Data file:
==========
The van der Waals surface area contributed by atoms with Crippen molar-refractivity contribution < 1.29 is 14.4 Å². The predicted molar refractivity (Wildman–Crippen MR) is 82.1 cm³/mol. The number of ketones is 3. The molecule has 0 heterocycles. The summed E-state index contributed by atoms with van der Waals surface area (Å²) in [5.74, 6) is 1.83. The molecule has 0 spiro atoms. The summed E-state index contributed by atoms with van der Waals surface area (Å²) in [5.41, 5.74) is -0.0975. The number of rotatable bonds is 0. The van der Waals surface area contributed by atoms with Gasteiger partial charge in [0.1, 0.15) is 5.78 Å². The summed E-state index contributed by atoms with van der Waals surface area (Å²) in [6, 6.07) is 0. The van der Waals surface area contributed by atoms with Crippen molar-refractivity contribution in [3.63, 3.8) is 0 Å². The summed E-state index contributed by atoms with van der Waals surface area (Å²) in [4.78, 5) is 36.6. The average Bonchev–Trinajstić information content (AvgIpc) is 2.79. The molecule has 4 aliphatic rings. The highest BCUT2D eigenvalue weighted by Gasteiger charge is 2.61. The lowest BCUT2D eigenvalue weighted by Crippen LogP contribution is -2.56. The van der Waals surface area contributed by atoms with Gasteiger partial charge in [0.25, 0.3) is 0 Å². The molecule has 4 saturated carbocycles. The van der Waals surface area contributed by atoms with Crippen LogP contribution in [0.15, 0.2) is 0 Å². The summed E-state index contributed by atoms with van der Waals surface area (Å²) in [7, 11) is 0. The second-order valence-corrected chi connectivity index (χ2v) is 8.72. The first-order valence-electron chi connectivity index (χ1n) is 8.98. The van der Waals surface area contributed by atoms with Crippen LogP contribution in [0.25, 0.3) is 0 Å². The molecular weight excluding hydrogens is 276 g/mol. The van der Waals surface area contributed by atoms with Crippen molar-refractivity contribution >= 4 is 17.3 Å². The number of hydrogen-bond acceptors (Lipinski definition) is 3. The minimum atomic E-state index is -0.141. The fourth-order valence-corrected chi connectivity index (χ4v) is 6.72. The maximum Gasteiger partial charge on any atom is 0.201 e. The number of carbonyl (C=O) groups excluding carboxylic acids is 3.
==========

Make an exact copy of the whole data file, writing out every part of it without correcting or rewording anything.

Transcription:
The van der Waals surface area contributed by atoms with Crippen molar-refractivity contribution < 1.29 is 14.4 Å². The predicted molar refractivity (Wildman–Crippen MR) is 82.1 cm³/mol. The number of ketones is 3. The molecule has 0 heterocycles. The summed E-state index contributed by atoms with van der Waals surface area (Å²) in [5.74, 6) is 1.83. The molecule has 0 spiro atoms. The summed E-state index contributed by atoms with van der Waals surface area (Å²) in [5.41, 5.74) is -0.0975. The number of rotatable bonds is 0. The van der Waals surface area contributed by atoms with Gasteiger partial charge in [0.1, 0.15) is 5.78 Å². The summed E-state index contributed by atoms with van der Waals surface area (Å²) in [6, 6.07) is 0. The van der Waals surface area contributed by atoms with Crippen molar-refractivity contribution in [3.63, 3.8) is 0 Å². The summed E-state index contributed by atoms with van der Waals surface area (Å²) in [4.78, 5) is 36.6. The average Bonchev–Trinajstić information content (AvgIpc) is 2.79. The molecule has 4 aliphatic rings. The highest BCUT2D eigenvalue weighted by Gasteiger charge is 2.61. The lowest BCUT2D eigenvalue weighted by Crippen LogP contribution is -2.56. The van der Waals surface area contributed by atoms with Gasteiger partial charge in [0.25, 0.3) is 0 Å². The molecule has 4 saturated carbocycles. The van der Waals surface area contributed by atoms with Crippen LogP contribution in [0.15, 0.2) is 0 Å². The summed E-state index contributed by atoms with van der Waals surface area (Å²) in [7, 11) is 0. The second-order valence-corrected chi connectivity index (χ2v) is 8.72. The first-order valence-electron chi connectivity index (χ1n) is 8.98. The van der Waals surface area contributed by atoms with Crippen LogP contribution in [0.25, 0.3) is 0 Å². The molecular weight excluding hydrogens is 276 g/mol. The van der Waals surface area contributed by atoms with Crippen molar-refractivity contribution >= 4 is 17.3 Å². The number of hydrogen-bond acceptors (Lipinski definition) is 3. The minimum atomic E-state index is -0.141. The fourth-order valence-corrected chi connectivity index (χ4v) is 6.72. The maximum Gasteiger partial charge on any atom is 0.201 e. The number of carbonyl (C=O) groups excluding carboxylic acids is 3.